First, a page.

People of the Book
The choice of this book as “The Best” for this reading season is an interesting one for looking at our discussion notes from February there definitely were mixed reactions:
The group’s reaction is similar to that of the professional reviewers. Some finding the amount of detail and the chronology clumsy, whiles others stated that both those elements were well-handled. Certainly Brooks set herself great challenges in research and in the structure of the book. To build , populate, and plot the book based on the meagre evidence found in the Sarajevo Haggadagh is a major and risky undertaking. The work is not without flaws.
However, to us that is the strength of the author - her ability to take complex stories from history, weave them together and bring them to life in novel form. Her synthesis of the various threads of the story requires a particular talent. Choosing the art restorer to connect the elements did not seem/feel artificial. She writes very well, with detail carefully selected – we were able to see what she described. The work is very cinematic.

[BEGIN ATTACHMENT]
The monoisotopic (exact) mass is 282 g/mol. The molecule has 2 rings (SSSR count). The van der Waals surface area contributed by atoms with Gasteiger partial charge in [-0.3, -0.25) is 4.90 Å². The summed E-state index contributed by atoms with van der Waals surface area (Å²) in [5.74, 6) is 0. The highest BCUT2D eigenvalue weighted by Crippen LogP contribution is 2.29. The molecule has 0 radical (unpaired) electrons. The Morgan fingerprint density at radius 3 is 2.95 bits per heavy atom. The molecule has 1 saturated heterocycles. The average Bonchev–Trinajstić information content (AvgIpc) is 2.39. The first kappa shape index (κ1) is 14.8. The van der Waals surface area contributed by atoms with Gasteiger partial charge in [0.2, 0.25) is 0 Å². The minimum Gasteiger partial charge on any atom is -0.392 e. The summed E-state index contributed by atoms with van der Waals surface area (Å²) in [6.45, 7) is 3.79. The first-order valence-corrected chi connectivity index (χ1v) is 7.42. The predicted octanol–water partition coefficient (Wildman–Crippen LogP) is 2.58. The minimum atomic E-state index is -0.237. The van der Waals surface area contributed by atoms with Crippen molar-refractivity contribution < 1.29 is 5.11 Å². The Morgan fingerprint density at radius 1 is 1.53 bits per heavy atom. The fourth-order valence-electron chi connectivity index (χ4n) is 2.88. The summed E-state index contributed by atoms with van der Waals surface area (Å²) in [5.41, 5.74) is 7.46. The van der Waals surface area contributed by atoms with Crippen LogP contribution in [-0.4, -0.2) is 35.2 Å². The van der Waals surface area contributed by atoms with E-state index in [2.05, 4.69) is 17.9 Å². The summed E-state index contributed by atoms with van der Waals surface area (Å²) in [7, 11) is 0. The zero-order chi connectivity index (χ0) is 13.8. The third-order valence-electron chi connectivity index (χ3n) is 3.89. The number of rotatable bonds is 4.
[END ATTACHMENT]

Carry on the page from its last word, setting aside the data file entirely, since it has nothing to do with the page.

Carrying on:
RDPL has her latest novel, Caleb's Crossing, in
many different formats.
Suffice it to say that it's a book that resides comfortably in a place we too often imagine to be a no-man's land between popular fiction and literature. Brooks tells a believable and engaging story about sympathetic but imperfect characters -- "popular" fiction demands all of that -- but she also does the business of literature, exploring serious themes and writing
about them in handsome prose
The Washington Post
Sunday January 6th, 2006